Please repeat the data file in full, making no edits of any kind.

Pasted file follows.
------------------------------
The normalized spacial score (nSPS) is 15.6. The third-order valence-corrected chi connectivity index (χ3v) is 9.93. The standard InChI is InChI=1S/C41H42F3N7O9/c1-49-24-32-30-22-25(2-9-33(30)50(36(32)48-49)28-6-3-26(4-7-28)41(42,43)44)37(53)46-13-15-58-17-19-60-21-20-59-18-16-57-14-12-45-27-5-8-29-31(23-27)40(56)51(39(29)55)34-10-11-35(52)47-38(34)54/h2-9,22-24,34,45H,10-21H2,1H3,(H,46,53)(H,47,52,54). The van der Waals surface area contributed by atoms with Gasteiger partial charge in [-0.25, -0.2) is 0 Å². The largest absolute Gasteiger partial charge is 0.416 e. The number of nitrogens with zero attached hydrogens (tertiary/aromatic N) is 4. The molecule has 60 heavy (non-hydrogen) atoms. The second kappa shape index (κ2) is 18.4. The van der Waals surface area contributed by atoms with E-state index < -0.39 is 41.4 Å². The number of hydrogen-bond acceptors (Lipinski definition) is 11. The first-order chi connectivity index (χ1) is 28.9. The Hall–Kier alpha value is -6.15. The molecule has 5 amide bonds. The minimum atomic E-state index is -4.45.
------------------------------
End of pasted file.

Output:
The normalized spacial score (nSPS) is 15.6. The third-order valence-corrected chi connectivity index (χ3v) is 9.93. The standard InChI is InChI=1S/C41H42F3N7O9/c1-49-24-32-30-22-25(2-9-33(30)50(36(32)48-49)28-6-3-26(4-7-28)41(42,43)44)37(53)46-13-15-58-17-19-60-21-20-59-18-16-57-14-12-45-27-5-8-29-31(23-27)40(56)51(39(29)55)34-10-11-35(52)47-38(34)54/h2-9,22-24,34,45H,10-21H2,1H3,(H,46,53)(H,47,52,54). The van der Waals surface area contributed by atoms with Gasteiger partial charge in [-0.25, -0.2) is 0 Å². The largest absolute Gasteiger partial charge is 0.416 e. The number of nitrogens with zero attached hydrogens (tertiary/aromatic N) is 4. The molecule has 60 heavy (non-hydrogen) atoms. The second kappa shape index (κ2) is 18.4. The van der Waals surface area contributed by atoms with E-state index < -0.39 is 41.4 Å². The number of hydrogen-bond acceptors (Lipinski definition) is 11. The first-order chi connectivity index (χ1) is 28.9. The Hall–Kier alpha value is -6.15. The molecule has 5 amide bonds. The minimum atomic E-state index is -4.45.